Tag Info

Hot answers tagged

7

I'm not positive on the settings in Lenny but I know that in Squeeze, sudo is configured with env_reset meaning it will strip out all but a very few select env variables before running the command. This means the DEBIAN_FRONTEND variable you set is never actually making it to the apt-get install --yes --force-yes r-base. If you have full access to sudo, ...


7

ok probably found a solution. first of all go here /lib/x86_64-linux-gnu move these files to /root: libc-2.13.so libdl-2.13.so libm-2.13.so libpthread-2.13.so librt-2.13.so your versions maybe different already. Then lots of things will stop working, you need to launch bash with predefined LD_PRELOAD: ...


3

First, you do what it told you to do. A copy of the C library was found in an unexpected directory: '/lib/x86_64-linux-gnu/libc-2.13.so' It is not safe to upgrade the C library in this situation; please remove that copy of the C library or get it out of '/lib/x86_64-linux-gnu' and try again. Maybe that will fix everything. But you still have enough ...


2

It is possible to recover from a mistake like that without shutting the system down, but it tends to involve deep Unix voodoo. You would need to figure out which commands do still work (these will be the ones that were statically linked when they were compiled) and from those, figure out a way to get another identical copy of libc6 back on the system, in ...


2

don't use testing packages in lenny (oldstable!). Your system will be screwed if you force this. What`s the reason why you do this? Which software do you want to upgrade (and to which version?)


2

A more concise variant of the debconf solution mentioned in another answer is the following: echo 'libc6 libraries/restart-without-asking boolean true' | sudo debconf-set-selections I just used this solution successfully when upgrading glibc on Debian 7 (wheezy). For the curious, the way I found the right configuration variable to set was as follows: ...


2

Besides what we discussed in email, there is also the saying If you can't beat'em, join'em. so you could create a virtual machine on your laptop which corresponds to the (base) packages on the cloud instance, and then rebuild your own local R 2.12.1 .deb against those packages. As no upgraded libc6 is involved, you'd sidestep the issue. Or, in ...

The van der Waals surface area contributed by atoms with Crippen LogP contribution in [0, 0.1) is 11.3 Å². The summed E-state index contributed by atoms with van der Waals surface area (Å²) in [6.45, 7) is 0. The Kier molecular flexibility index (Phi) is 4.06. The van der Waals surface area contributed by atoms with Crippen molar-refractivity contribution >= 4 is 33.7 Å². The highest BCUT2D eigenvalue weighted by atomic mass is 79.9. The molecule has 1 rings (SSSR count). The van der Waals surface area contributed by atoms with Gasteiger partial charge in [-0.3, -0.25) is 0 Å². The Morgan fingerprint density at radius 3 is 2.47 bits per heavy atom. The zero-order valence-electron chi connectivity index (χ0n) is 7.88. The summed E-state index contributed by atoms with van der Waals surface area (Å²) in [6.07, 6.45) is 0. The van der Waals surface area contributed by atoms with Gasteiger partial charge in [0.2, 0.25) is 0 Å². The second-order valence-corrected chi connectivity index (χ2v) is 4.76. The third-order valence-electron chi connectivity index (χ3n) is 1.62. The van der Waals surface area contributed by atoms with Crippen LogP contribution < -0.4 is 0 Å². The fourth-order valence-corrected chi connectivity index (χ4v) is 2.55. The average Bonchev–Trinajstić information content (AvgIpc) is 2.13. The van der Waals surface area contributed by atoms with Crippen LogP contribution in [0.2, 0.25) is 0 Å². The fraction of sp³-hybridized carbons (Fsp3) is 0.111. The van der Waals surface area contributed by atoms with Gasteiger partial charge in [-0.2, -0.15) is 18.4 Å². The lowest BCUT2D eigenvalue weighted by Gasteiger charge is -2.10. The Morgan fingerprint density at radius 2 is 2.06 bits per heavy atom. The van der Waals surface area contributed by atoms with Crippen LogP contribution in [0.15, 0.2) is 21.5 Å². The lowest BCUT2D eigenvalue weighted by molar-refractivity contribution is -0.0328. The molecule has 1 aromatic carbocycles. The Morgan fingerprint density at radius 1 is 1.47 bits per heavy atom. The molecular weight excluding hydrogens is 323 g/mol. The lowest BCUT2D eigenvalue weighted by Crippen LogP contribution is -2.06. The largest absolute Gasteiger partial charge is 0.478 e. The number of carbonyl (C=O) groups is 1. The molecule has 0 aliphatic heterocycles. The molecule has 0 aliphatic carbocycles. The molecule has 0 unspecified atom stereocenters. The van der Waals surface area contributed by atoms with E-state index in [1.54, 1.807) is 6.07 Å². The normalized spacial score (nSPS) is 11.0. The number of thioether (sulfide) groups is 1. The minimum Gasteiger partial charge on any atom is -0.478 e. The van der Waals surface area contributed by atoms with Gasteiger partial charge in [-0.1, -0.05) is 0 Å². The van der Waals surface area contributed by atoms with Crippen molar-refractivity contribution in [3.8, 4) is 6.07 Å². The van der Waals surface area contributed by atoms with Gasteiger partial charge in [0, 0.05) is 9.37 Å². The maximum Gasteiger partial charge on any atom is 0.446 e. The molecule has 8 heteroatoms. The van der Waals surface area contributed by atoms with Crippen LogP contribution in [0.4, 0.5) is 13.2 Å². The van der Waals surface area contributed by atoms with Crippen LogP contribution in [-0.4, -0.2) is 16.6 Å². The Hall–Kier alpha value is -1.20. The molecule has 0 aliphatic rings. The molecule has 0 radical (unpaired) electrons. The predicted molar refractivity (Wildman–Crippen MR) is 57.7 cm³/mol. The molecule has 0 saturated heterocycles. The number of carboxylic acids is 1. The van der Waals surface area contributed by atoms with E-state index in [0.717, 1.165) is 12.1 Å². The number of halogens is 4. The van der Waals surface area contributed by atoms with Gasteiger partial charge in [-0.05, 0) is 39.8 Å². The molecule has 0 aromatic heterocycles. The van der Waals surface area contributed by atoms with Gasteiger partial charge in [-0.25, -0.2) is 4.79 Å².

2

Not sure if this would have helped with part of it, but if you ever find you've moved the runtime linker so that things like mv,cp,ln,rm no longer work, you can still run them (and hopefully rescue yourself) by specifying the runtime linker explicitly. E.g. mv /lib64 /tmp ln -s /lib /lib64 # fails, no runtime linker /tmp/lib64/ld-2.13.so ...


2

Looks like you overwrote one of the links for your C library. Why did you do this? There's no reason you should be modifying links or library files. Where did /lib/libc.so.1 come from? Cecking my CentOS 4, 5 and 6 systems, that file is not included in the distribution. What version of CentOS is this? On CentOS 5, libc.so.6 should link to libc-2.5.so. ...


1

You may be able to recover from your error by running ldconfig.


1

First, you do what it told you to do: You might want to run 'apt-get -f install' to correct these. If this doesn't correct the problem, then do all of the following: Check /etc/apt/sources.list and make sure you are on a single version (e.g. squeeze) and haven't tried to mix in sources from unstable/testing, etc. Run apt-get clean. Run apt-get update. ...


1

Step 1 On the host that had the package installed manually (interactive option selection) run: apt-get install debconf-utils debconf-get-selections > answers.conf Step 2 (Optional) At this point you may want to filter answers.conf to include the configuration answers only for specific package(s). I tested without filtering. Step 3 When creating ...


1

I was able to deduce that the libc6 installer was prompting to restart cron even if cron was not running which seems odd. At any rate I was able to get around that by renaming the cron init.d scripts so that the package installer was fooled into not thinking cron was present. Ugh. What a mess: sudo /etc/init.d/mysql stop sudo /etc/init.d/exim4 stop sudo ...


1

This looks like a frankenstein of a system that a vendor put together: Debian hasn't shipped with a 2.6.18 kernel since Etch (4.0), but the kernel timestamp is after Etch's EOL. Additionally that kernel number system isn't Debian, so it is clearly a custom kernel. libc6 version could be that from Squeeze (6.0), but gcc clearly is not. In fact, that gcc ...


1

You've now partially upgraded your system to testing, skipping a stable release (squeeze). This is strongly discouraged. Here are your options as I would recommend them: Upgrade to squeeze (the current 'stable'), then upgrade to wheezy (the current 'testing'). You will be running testing at least until wheezy is released as stable. This is not a good ...


1

I'm not very familiar with Ubuntu, but you should be able to boot from the installation media as rescue, and from there reinstall the glibc package. Go check their website (or Debian's) for more detailed instructions.



Only top voted, non community-wiki answers of a minimum length are eligible